Key claims from the election debate fact checked

A stylised image in black and white of the empty debate set
BBC News NI correspondents look at some of the claims made during the hour-long debate [BBC]

Representatives from the five largest political parties in Northern Ireland clashed tonight in the second televised debate of the general election campaign.

Democratic Unionist Party (DUP) leader Gavin Robinson, Sinn Féin Westminster candidate Chris Hazzard, Social Democratic and Labour Party (SDLP) leader Colum Eastwood, Alliance leader Naomi Long and Ulster Unionist Party (UUP) deputy leader Robbie Butler faced a range of questions from a studio audience in Belfast.

The politicians responded to the audience members and debated amongst themselves on issues from the health service to the future of the devolved assembly at Stormont.

BBC News NI correspondents took a look at some of the claims they made during the hour-long programme.

Watch: The Northern Ireland election debate

Has Northern Ireland's health budget been cut?

The first question of the night was how the parties justified voting to cut the health service budget.

Following the question from the audience, Gavin Robinson and Naomi Long disputed that the health service budget has been cut.

So what is the reality?

The health budget was up by 6.3% compared to the opening position last year but was down by 2.3% when compared to what was actually spent by the end of last year.

April’s budget involved the allocation of £14.5bn for day-to-day spending, the Department of Health got the largest share of that- £7.76bn.

That was about 6% higher than last year's opening position but it was about £180m less than what the department actually spent by the end of last year.

Health Minister Robin Swann of the UUP said that because this year’s opening position is less than last year’s closing position his budget has been cut.

The other executive parties point out that more money will be allocated to health through reallocation exercises, known as monitoring rounds, so we don’t yet know the total size of health spending.

According to the health department, the budget was inadequate.

The Department of Health has said that it was an injection of £550m from the Treasury in London that filled the hole.

While the comparisons on budget at the start and end of year are both right – the budget required injection from Westminster.

Is Stormont still unstable?

"How can the leaders possibly ask the public to trust them again after years of political breakdown and controversy?"

That was the second question of the night put to the panel.

Naomi Long said Stormont is "no more stable" than it was since the day power-sharing returned in February?

Was she right?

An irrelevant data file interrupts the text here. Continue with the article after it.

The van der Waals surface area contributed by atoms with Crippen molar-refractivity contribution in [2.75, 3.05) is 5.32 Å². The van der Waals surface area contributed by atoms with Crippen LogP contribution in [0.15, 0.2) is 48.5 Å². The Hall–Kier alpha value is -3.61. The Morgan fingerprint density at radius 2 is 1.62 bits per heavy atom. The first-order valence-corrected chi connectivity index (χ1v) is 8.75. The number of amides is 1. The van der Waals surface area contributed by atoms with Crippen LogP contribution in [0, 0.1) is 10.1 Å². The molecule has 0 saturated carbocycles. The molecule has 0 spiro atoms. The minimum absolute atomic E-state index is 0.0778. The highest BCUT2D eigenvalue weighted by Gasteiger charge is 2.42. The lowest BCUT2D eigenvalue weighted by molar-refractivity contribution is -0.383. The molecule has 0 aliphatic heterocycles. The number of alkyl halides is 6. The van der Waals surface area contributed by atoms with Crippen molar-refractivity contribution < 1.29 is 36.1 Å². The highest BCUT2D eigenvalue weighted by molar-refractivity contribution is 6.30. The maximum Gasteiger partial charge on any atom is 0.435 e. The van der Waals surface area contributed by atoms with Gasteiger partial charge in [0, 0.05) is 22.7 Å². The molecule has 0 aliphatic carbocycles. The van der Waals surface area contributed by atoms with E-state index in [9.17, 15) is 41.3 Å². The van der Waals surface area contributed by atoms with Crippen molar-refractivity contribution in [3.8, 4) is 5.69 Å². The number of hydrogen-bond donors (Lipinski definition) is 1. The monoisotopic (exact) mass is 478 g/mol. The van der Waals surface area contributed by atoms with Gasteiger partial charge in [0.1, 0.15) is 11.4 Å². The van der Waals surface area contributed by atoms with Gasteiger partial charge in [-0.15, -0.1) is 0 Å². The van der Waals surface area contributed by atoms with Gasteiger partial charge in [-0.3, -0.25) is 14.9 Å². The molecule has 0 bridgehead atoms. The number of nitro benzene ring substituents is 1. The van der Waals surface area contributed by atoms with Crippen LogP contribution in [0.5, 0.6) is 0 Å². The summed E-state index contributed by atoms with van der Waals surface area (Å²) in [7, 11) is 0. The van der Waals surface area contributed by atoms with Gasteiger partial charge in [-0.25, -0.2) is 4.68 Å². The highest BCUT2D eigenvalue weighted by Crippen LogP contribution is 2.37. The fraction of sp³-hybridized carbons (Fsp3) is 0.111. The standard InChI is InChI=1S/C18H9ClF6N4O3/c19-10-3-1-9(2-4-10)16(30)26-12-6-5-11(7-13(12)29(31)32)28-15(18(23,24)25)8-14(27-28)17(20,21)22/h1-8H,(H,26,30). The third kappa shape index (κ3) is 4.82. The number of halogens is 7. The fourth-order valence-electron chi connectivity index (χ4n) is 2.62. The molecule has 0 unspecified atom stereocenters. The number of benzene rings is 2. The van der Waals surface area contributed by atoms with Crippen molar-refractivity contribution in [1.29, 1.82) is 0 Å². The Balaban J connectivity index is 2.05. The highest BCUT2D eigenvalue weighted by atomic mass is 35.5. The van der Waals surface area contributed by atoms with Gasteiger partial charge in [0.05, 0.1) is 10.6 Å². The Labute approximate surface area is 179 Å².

Technically, yes.

The nature of Stormont's structures mean that the Executive can only function with the support of both the largest unionist and nationalist parties.

For the past two years, the DUP kept the institutions down in protest over post-Brexit trade rules.

In 2017, Sinn Féin walked out of government following a dispute with the DUP, which lasted three years.

There have been minor tweaks since then to rules that give the bigger parties vetoes, but Alliance and the SDLP have been calling for large-scale reform.

Any such moves will not only require support from the next UK government, but the DUP and Sinn Féin as well.

Tonight both parties were asked if they will not bring down the institutions again, as they are jointly leading the current government at Stormont.

While the DUP and Sinn Féin largely appear to be working well together right now, on this question they declined to give a steadfast commitment.

Is there full employment in the Republic of Ireland?

In making the economic case for a united Ireland, Colum Eastwood said there was full employment in the Republic of Ireland.

Many economists would agree that the Republic’s unemployment rate of 4% represents "technical" full employment.

This week the ESRI, a leading Dublin-based think tank, said the Irish labour market is now "operating at full capacity, with limited potential for further growth in the absence of inward migration".

It is a similar picture in Northern Ireland where the unemployment rate is 2.2%.

Recent research by Ulster University economists suggest Northern Ireland has the ‘"tightest" labour market of any UK region.

Why did the cost of living not feature?

There was no mention in tonight’s debate of any support towards the cost of living - that’s probably a sign of the economic context of this election.

We know prices aren’t rising as rapidly as they were 18 months ago, with inflation returning to the Bank of England’s 2% target last month for the first time in three years.

However, prices have stabilised at a higher level, which is continuing to put pressure on household finances in Northern Ireland and businesses costs.

No discussion about environmental aims

With a little over 2,000 days to go to a key deadline in Northern Ireland’s road to Net Zero, you might have expected a bit more – or any – talk about some of the environmental challenges facing Northern Ireland.

By 2030, we should, for example:

  • Be generating 80% of our electricity consumption from renewable sources

  • Be recycling at least 70% of our waste

  • Have planted 18,000,000 trees

  • Have prioritised degraded peatlands for restoration to favourable status

  • Have cut our greenhouse gas emissions by almost half (48%) compared to 1990

But none of this featured, nor did the challenges of Lough Neagh, the planning frustrations of the renewable energy sector or the pressures on agriculture to cut emissions.

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